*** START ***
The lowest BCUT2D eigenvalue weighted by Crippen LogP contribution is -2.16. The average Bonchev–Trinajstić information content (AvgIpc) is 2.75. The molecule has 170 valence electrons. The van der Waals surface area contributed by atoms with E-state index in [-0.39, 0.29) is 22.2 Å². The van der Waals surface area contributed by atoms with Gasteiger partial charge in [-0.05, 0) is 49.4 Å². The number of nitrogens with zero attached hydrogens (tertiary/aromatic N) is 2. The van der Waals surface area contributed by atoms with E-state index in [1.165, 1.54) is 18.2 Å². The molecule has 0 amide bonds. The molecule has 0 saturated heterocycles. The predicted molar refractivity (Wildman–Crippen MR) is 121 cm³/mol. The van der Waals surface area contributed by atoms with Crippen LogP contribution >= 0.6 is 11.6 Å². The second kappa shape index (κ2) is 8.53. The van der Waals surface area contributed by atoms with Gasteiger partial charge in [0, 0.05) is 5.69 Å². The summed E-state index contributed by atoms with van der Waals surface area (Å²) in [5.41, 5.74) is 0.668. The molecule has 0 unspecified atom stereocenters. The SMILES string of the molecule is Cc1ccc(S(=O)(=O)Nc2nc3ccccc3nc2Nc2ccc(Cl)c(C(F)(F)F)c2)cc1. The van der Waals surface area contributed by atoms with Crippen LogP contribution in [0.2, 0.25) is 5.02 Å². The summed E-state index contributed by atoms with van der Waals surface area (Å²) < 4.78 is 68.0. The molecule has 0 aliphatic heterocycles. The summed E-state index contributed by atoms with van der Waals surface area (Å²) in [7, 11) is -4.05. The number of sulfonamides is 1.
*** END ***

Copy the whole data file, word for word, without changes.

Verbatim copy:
The lowest BCUT2D eigenvalue weighted by Crippen LogP contribution is -2.16. The average Bonchev–Trinajstić information content (AvgIpc) is 2.75. The molecule has 170 valence electrons. The van der Waals surface area contributed by atoms with E-state index in [-0.39, 0.29) is 22.2 Å². The van der Waals surface area contributed by atoms with Gasteiger partial charge in [-0.05, 0) is 49.4 Å². The number of nitrogens with zero attached hydrogens (tertiary/aromatic N) is 2. The van der Waals surface area contributed by atoms with E-state index in [1.165, 1.54) is 18.2 Å². The molecule has 0 amide bonds. The molecule has 0 saturated heterocycles. The predicted molar refractivity (Wildman–Crippen MR) is 121 cm³/mol. The van der Waals surface area contributed by atoms with Crippen LogP contribution >= 0.6 is 11.6 Å². The second kappa shape index (κ2) is 8.53. The van der Waals surface area contributed by atoms with Gasteiger partial charge in [0, 0.05) is 5.69 Å². The summed E-state index contributed by atoms with van der Waals surface area (Å²) in [5.41, 5.74) is 0.668. The molecule has 0 unspecified atom stereocenters. The SMILES string of the molecule is Cc1ccc(S(=O)(=O)Nc2nc3ccccc3nc2Nc2ccc(Cl)c(C(F)(F)F)c2)cc1. The van der Waals surface area contributed by atoms with Crippen LogP contribution in [0.2, 0.25) is 5.02 Å². The summed E-state index contributed by atoms with van der Waals surface area (Å²) < 4.78 is 68.0. The molecule has 0 aliphatic heterocycles. The summed E-state index contributed by atoms with van der Waals surface area (Å²) in [7, 11) is -4.05. The number of sulfonamides is 1.